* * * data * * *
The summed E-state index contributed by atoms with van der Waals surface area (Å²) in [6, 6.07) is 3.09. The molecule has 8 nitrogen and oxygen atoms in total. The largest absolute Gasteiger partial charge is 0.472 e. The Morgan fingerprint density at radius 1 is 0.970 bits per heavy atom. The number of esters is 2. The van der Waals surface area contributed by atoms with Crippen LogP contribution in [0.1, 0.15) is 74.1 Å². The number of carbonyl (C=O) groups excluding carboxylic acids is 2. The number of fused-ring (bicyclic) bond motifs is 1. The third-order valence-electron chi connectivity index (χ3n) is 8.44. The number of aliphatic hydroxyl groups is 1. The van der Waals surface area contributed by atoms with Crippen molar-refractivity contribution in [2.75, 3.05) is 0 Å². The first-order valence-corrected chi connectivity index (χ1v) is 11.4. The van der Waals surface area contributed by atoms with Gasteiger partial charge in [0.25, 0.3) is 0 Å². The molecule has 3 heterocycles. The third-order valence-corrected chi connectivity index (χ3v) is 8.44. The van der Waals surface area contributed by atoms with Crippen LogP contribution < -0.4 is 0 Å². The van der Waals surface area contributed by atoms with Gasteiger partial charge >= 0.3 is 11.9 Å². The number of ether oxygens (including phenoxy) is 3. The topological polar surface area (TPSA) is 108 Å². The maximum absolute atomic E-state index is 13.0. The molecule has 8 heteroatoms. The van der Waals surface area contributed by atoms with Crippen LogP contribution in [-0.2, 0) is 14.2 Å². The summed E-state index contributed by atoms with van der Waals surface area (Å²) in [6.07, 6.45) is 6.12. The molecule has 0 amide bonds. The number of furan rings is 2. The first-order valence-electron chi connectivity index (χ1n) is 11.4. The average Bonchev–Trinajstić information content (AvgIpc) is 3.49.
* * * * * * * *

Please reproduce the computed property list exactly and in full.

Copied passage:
The summed E-state index contributed by atoms with van der Waals surface area (Å²) in [6, 6.07) is 3.09. The molecule has 8 nitrogen and oxygen atoms in total. The largest absolute Gasteiger partial charge is 0.472 e. The Morgan fingerprint density at radius 1 is 0.970 bits per heavy atom. The number of esters is 2. The van der Waals surface area contributed by atoms with Crippen LogP contribution in [0.1, 0.15) is 74.1 Å². The number of carbonyl (C=O) groups excluding carboxylic acids is 2. The number of fused-ring (bicyclic) bond motifs is 1. The third-order valence-electron chi connectivity index (χ3n) is 8.44. The number of aliphatic hydroxyl groups is 1. The van der Waals surface area contributed by atoms with Crippen molar-refractivity contribution in [2.75, 3.05) is 0 Å². The first-order valence-corrected chi connectivity index (χ1v) is 11.4. The van der Waals surface area contributed by atoms with Gasteiger partial charge in [0.25, 0.3) is 0 Å². The molecule has 3 heterocycles. The third-order valence-corrected chi connectivity index (χ3v) is 8.44. The van der Waals surface area contributed by atoms with Crippen LogP contribution < -0.4 is 0 Å². The van der Waals surface area contributed by atoms with Gasteiger partial charge >= 0.3 is 11.9 Å². The number of ether oxygens (including phenoxy) is 3. The topological polar surface area (TPSA) is 108 Å². The maximum absolute atomic E-state index is 13.0. The molecule has 8 heteroatoms. The van der Waals surface area contributed by atoms with Crippen LogP contribution in [-0.2, 0) is 14.2 Å². The summed E-state index contributed by atoms with van der Waals surface area (Å²) in [6.07, 6.45) is 6.12. The molecule has 0 amide bonds. The number of furan rings is 2. The first-order valence-electron chi connectivity index (χ1n) is 11.4. The average Bonchev–Trinajstić information content (AvgIpc) is 3.49.